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Seattle LGBTQ Bars Just Won a Major Victory After Liquor Board Raids Sparked Outrage

A regulation on “lewd conduct” that critics say was outdated will no longer be enforced, the Washington Liquor and Cannabis Board announced Thursday

A wall with a sign that reads “the Cuff” surrounded by copies of a letter.
The exterior of the Cuff covered with copies of a letter to the Liquor and Cannabis Board.
Harry Cheadle
Harry Cheadle is the editor of Eater Seattle.

LGBTQ bars and nightclubs in Seattle are celebrating a victory this week. On Thursday, February 1, the Washington Liquor and Cannabis Board (LCB) announced that it wouldn’t issue violations for any of the potential infractions observed by officers during raids conducted over the weekend of January 26. The LCB also ended its collaboration with Joint Enforcement Team (JET), a coalition of law enforcement agencies that monitors bars, nightclubs, and other venues for illegal activity, and said that it would be pausing enforcement of the lewd conduct regulations.

The group of club owners of celebrated this decision with a statement that said, “This is a huge victory for queer people, queer spaces, and queer self-expression.”

LGBTQ clubs and their patrons were put on edge last weekend, when JET performed unannounced inspections at several LGBTQ establishments, sparking outrage in the Seattle queer community. At the Cuff Complex on Friday night, LCB officers entered with flashlights, owner Joey Burgess later told the Stranger, which spooked some patrons into leaving; according to reports, officers also took photos of patrons.

The potential violation these officers witnessed, the Seattle Times reported, was a bartender’s exposed nipple.

The following night, LCB officers entered the Seattle Eagle, another gay bar, and did much the same thing, finding patrons who were in jock straps, another potential violation of the same regulation prohibiting various types of “lewd conduct” at venues with liquor licenses.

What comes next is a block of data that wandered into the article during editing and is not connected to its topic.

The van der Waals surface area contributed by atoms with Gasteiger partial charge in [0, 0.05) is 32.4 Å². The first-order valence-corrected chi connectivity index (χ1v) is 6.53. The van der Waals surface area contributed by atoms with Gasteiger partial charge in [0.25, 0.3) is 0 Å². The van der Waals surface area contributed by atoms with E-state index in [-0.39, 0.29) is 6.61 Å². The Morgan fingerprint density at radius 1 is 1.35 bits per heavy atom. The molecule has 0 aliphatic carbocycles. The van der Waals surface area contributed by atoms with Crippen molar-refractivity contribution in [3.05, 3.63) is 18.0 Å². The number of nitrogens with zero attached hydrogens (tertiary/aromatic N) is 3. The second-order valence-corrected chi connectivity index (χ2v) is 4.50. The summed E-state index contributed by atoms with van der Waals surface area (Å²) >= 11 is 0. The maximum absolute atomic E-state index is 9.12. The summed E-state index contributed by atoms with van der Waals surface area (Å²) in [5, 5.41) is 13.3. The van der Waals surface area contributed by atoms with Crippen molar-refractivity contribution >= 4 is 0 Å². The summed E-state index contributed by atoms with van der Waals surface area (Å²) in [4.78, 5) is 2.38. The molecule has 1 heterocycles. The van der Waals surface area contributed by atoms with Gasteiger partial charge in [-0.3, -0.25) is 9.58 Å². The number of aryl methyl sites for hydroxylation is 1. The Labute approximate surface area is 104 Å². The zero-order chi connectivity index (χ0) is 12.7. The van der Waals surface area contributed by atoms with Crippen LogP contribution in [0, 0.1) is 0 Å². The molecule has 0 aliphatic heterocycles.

On January 29, owners of the Eagle and Cuff wrote an open letter about these “unjust raids,” which they said conjured up memories of past homophobic actions by Seattle cops, like when authorities threatened to shut down gay bar Tugs Belmont for hosting underwear parties in the ’90s (Cal Anderson, the first openly gay state legislator in Washington, showed up at one of these underwear parties to intervene).

“These recent events not only compromise the community’s sense of safety but also threaten to reverse progress in improving relationships between the LGBTQ+ community and law enforcement,” the letter read.

Kevin Kauer is the owner of Seattle LGBTQ club Massive and one of the signers of the letter. He tells Eater Seattle that the targeting of LGBTQ spaces by law enforcement has “ebbed and flowed over time” but that lately, authorities seem to be monitoring these places especially closely.

Kauer says that one problem is the conduct of officers when they perform these checks. “They definitely don’t need to be coming up with flashlights and inspecting people’s bodies, they definitely don’t need to be taking pictures,” he says. Instead, he’d prefer officers to talk directly to the business owners about what the problem is. “We try very hard to not do anything wrong, but because of the way the lewd content [regulation] is written, it really is up to [cops] to decide if we’re doing something wrong.” For instance, there’s confusion about whether being shirtless in a bar is okay if the person in question is nonbinary, Kauer says.

The regulation in question, WAC 314-11-050, bans many types of nudity in venues where alcohol is served. Efforts to strike it from the books have largely focused on its impact on strip clubs, which can’t sell alcohol because of it. But it also restricts what can be worn at other bars or clubs — even though in Seattle, there aren’t otherwise restrictions on public nudity. So you can play frisbee in Cal Anderson Park wearing only a G-string, but you can’t wear that same G-string to the Eagle.

The attention drawn to the raids both online and at an LCB meeting Wednesday morning seems to have spurred the board into action — prompting the changes to enforcement and the end of participation in JET.

“We have power when we come together to fight back,”a statement from a group of club owners including Kauer reads. “We have power when we come together to celebrate. And we really have something to celebrate this weekend. Come join the party!”

The Cuff responded to the LCB announcement with this cheeky Instagram post:

In Olympia, there’s a parallel effort to purge WAC 314-11-050 for good. State Sen. Jamie Pedersen, the majority floor leader, told Eater Seattle that legislators are working to amend a bill he co-sponsored to repeal that regulation. “LCB could repeal its own regulation and if the legislature were not in session, that would be the fastest path,” Pedersen said in an email. “But since we are in session, the repeal can happen quickly and effectively.”

In a text, Kauer told Eater Seattle that “It’s not all resolved yet” and there will still have to be rule-making and legislation done around this issue. “But for now, it’s definitely great.”